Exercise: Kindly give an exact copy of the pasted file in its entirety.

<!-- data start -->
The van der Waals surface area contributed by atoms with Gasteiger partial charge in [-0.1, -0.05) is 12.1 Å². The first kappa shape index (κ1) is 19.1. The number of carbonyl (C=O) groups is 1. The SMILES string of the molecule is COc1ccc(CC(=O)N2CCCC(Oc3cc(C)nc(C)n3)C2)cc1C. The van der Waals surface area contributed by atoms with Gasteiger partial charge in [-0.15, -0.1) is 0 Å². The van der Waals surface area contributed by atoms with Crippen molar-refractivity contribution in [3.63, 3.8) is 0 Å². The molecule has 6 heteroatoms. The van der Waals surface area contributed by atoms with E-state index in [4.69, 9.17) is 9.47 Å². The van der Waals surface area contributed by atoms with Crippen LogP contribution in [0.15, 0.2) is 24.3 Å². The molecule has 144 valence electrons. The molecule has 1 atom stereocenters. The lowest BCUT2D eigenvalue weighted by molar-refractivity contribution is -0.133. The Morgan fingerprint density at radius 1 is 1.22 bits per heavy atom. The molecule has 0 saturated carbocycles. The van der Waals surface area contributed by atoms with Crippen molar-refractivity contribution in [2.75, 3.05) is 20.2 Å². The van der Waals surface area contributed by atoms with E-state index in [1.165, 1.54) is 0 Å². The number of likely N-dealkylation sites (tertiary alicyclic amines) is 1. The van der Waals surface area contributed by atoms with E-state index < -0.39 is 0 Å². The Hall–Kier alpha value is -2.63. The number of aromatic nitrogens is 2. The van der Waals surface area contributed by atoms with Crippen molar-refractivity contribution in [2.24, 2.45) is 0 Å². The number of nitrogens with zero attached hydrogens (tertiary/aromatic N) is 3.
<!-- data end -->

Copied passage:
The van der Waals surface area contributed by atoms with Gasteiger partial charge in [-0.1, -0.05) is 12.1 Å². The first kappa shape index (κ1) is 19.1. The number of carbonyl (C=O) groups is 1. The SMILES string of the molecule is COc1ccc(CC(=O)N2CCCC(Oc3cc(C)nc(C)n3)C2)cc1C. The van der Waals surface area contributed by atoms with Gasteiger partial charge in [-0.15, -0.1) is 0 Å². The van der Waals surface area contributed by atoms with Crippen molar-refractivity contribution in [3.63, 3.8) is 0 Å². The molecule has 6 heteroatoms. The van der Waals surface area contributed by atoms with E-state index in [4.69, 9.17) is 9.47 Å². The van der Waals surface area contributed by atoms with Crippen LogP contribution in [0.15, 0.2) is 24.3 Å². The molecule has 144 valence electrons. The molecule has 1 atom stereocenters. The lowest BCUT2D eigenvalue weighted by molar-refractivity contribution is -0.133. The Morgan fingerprint density at radius 1 is 1.22 bits per heavy atom. The molecule has 0 saturated carbocycles. The van der Waals surface area contributed by atoms with Crippen molar-refractivity contribution in [2.75, 3.05) is 20.2 Å². The van der Waals surface area contributed by atoms with E-state index in [1.165, 1.54) is 0 Å². The number of likely N-dealkylation sites (tertiary alicyclic amines) is 1. The van der Waals surface area contributed by atoms with E-state index < -0.39 is 0 Å². The Hall–Kier alpha value is -2.63. The number of aromatic nitrogens is 2. The van der Waals surface area contributed by atoms with Crippen molar-refractivity contribution in [2.24, 2.45) is 0 Å². The number of nitrogens with zero attached hydrogens (tertiary/aromatic N) is 3.